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Friday, December 23, 2005

2005 One of the Hottest Years On Record

This probably won't come as much of a surprise, but analyses of the average global temperatures in 2005 released by four scientific agencies - The National Oceanic & Atmospheric Administration (NOAA); NASA Goddard Institute for Space Studies; The World Meteorological Organization; and the UK's Hadley Centre for Climate Prediction and Research - all agree that 2005 was either the hottest or second-hottest year since the start of record-keeping in the late 1880s, according to a post from Green Car Congress yesterday. The 10 hottest years on record have all occurred since 1990 (see accompanying graphic).

The assessments vary by a few hundredths of a degree. 2005 is particularly interesting becuase Unlike 1998 - the previous winner of the 'hottest year on record' honors - 2005 had no strong El Niño to warm ocean waters, which affects temperatures worldwide.

While average temperatures are warmer across the globe, the largest temperature anomalies were found throughout high latitude regions of the Northern Hemisphere and included much of Russia, Scandinavia, Canada and Alaska. During the past century, global surface temperatures have increased at a rate near 1.1º F/Century (0.6º C/Century), but the rate of temperature increase has been three times larger since 1976, with some of the largest temperature increases occurring in the high latitudes.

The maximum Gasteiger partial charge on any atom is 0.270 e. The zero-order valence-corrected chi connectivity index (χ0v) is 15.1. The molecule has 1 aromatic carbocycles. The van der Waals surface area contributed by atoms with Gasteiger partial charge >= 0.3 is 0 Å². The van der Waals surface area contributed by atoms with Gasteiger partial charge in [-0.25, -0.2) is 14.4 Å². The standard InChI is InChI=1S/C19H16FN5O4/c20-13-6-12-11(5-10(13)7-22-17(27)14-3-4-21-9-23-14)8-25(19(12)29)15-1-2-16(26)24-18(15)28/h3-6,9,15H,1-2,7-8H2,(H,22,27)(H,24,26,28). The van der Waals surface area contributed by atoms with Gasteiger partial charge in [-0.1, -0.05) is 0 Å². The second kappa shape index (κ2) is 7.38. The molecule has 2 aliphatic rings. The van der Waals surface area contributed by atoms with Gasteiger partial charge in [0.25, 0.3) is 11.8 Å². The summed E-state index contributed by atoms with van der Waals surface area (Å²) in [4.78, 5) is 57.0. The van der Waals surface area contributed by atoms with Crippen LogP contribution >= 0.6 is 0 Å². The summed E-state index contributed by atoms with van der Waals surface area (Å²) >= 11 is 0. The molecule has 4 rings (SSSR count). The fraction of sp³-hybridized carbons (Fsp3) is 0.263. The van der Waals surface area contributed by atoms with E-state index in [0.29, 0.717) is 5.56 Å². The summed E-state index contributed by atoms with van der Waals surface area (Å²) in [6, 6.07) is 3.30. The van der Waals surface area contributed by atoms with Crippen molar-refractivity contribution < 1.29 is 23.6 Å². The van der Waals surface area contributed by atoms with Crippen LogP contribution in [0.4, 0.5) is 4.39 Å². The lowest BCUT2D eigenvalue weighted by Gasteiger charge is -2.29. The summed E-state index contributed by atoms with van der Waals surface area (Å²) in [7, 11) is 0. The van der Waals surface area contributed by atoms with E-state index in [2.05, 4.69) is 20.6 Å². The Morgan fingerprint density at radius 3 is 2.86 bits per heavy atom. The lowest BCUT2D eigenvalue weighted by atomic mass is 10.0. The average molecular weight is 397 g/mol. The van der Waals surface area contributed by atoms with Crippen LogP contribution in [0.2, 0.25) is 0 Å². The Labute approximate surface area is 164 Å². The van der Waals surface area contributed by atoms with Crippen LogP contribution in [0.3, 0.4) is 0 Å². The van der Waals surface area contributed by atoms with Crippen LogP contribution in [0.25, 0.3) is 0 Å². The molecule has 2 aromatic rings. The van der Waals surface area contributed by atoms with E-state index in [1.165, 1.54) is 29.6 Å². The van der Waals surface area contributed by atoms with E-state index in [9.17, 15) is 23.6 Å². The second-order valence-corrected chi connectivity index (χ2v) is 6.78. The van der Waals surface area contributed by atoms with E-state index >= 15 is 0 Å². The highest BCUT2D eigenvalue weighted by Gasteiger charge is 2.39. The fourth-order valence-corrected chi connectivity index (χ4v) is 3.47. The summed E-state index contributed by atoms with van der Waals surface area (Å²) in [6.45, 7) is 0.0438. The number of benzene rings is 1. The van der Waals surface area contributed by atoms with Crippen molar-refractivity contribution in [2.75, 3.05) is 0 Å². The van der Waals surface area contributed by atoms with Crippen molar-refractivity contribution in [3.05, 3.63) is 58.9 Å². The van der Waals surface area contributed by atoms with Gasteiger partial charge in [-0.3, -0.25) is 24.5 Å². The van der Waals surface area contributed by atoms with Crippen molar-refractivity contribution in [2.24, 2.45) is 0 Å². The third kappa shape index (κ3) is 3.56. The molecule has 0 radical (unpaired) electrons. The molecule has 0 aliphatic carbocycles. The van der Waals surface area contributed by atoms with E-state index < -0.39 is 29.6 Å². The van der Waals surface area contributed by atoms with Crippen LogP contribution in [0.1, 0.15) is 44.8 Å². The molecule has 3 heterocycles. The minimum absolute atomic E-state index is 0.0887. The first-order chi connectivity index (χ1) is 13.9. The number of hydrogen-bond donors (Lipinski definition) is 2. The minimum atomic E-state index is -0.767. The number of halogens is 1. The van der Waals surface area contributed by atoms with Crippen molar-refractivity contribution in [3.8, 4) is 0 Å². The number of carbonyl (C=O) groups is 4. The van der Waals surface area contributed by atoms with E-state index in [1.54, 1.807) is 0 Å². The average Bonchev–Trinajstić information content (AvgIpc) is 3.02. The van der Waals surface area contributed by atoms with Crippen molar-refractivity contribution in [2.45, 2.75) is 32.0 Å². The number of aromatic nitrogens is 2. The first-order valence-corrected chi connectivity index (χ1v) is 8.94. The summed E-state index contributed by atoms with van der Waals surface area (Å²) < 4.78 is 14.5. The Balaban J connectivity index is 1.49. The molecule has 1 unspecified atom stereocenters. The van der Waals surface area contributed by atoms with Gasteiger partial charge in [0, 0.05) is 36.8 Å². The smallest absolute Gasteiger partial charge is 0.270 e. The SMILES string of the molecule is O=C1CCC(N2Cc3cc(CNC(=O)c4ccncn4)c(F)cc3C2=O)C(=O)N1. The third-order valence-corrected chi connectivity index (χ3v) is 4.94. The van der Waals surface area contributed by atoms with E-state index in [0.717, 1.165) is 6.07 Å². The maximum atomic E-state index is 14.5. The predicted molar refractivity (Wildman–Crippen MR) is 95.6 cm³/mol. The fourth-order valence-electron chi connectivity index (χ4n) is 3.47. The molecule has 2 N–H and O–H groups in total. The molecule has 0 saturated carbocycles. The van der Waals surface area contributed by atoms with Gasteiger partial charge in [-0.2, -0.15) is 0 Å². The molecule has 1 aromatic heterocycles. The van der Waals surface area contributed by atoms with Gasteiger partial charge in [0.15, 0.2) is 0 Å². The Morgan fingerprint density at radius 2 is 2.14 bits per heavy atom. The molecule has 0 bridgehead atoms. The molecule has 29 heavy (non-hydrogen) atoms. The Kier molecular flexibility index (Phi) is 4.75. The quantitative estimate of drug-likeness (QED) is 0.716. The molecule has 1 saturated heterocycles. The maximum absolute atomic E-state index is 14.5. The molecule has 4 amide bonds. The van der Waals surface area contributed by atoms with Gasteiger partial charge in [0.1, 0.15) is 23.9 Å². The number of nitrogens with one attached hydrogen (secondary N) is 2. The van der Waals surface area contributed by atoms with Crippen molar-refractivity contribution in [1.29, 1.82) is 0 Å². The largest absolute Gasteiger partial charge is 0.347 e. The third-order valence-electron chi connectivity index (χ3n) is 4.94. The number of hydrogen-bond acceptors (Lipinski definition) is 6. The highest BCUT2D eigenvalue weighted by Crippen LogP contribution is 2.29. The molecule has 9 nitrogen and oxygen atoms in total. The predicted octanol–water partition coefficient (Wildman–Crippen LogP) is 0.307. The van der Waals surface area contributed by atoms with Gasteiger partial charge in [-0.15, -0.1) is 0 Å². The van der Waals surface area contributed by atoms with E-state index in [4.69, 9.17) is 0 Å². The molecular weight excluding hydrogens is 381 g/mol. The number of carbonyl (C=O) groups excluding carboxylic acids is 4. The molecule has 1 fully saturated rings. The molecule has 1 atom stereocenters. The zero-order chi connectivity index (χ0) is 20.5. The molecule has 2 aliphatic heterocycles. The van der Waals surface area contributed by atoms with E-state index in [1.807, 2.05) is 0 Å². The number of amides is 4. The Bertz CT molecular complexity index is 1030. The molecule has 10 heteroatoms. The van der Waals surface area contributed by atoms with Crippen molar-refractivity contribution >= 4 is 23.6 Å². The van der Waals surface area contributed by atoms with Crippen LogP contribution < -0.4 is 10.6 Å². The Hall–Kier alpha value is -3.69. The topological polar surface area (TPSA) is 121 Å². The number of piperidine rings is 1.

The higher temperatures disrupted weather patterns and were likely responsible for a number of localized climate anomalies throughout the world. The map below, prepared by NOAA, presents the significant climate anomalies and events across the glove and does so in a manner that makes both the widespread nature of such anomalies as well as their diversity immediately evident:

The diversity of these anomalies serves to illustrate how the popular moniker 'Global Warming' is both a little misleading - some regions may end up cooler rather than warmer - as well as a poor descriptor for the diversity of events and effects that result from higher average temperatures. This is why 'Global Climate Change' ought to be the appropriate term for such phenomena and I am dissapointed to see the term 'Global Warming' used even in scientific articles.

Green Car Congress has more on the results of each of the four studies and Real Climate has a discussion of the 2005 temps here.

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